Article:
How to identify a pot grove:
*If the plants - which can reach 12 feet high - have palms sprouting an odd number of serrated leaves.
*If one or more vehicles - possibly with out-of-state plates - show up regularly in the same isolated area.
*If camps, including tents and trailers, are set up where no hunting, hiking, biking or other recreational activities usually occur.
*If structures are located in remote areas with gardening supplies including bags of herbicides and pesticides.
*If signs of cultivation such as piping, soil disturbance, fenced areas, are seen.
Source: Federal law enforcement officers
CEDAR CITY - Forest Service officials are turning to the grass roots - hikers, hunters, passers-by - to help root out, well, grass.
You know, the illegal kind. Pot. Dope. Weed.
Yes, marijuana increasingly is springing up in remote areas throughout the West, including Utah, and federal officers are seeking public help in eliminating the illegal plants from public land.
"A large grow was reported by a citizen last year on the Pine Valley Ranger District [of the Dixie National Forest] just north of St. George," says Special Agent Charlie Vaughn, criminal investigator for the Dixie, Fishlake and Manti-La Sal national forests in southern and central Utah.
Vaughn says officers confiscated 1,700 plants and charged four people with cultivating the drug.
He says crews destroyed 680,000 marijuana plants found at more than 1,200 grow sites last year in forests nationwide. Evidence suggests that another 77,600 plants were harvested.
Vaughn warns that the marijuana operations often are associated with other crimes, including importation and possession of illegal weapons and the pollution of watersheds.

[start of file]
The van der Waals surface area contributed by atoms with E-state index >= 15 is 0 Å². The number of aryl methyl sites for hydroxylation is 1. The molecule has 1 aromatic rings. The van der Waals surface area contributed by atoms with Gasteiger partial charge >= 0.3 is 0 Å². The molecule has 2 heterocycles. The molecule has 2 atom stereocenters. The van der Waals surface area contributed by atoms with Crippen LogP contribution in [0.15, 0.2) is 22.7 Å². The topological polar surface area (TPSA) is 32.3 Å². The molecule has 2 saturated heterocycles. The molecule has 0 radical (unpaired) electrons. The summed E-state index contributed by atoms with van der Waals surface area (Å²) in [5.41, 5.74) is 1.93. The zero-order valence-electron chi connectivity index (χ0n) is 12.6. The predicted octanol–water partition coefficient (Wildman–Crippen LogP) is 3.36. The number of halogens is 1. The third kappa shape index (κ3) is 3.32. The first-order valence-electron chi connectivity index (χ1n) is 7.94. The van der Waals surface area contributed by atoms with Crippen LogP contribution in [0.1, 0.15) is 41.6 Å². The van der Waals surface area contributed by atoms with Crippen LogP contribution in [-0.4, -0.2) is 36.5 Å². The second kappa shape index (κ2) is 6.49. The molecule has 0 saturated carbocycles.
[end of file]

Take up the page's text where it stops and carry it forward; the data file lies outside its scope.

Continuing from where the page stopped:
Tim Clark, Heber City-based patrol captain for Utah's national forests, advises people who come across pot groves to retrace their steps out of the area then contact the appropriate law enforcement agency.
"In case there are booby traps, it's best to immediately leave the way you came in," Clark says.
Vaughn echoes those concerns. "These are not places to linger."
Clark says there have been no confrontations in Utah between passers-by and growers, who usually live on the site and are armed.
Each year, about one or two operations are located in Utah, usually by hunters and usually in remote areas. The grow sites spread to Utah, Clark says, after other states such as California and some in the East created interagency task forces to spot and eradicate the marijuana groves.
"Pressure in other states has caused them to branch out to more remote areas like in Utah," he says.
The Forest Service - in conjunction with area law-enforcement agencies - occasionally conducts aerial flights looking for pot farms. Harvesting takes place from late August through October.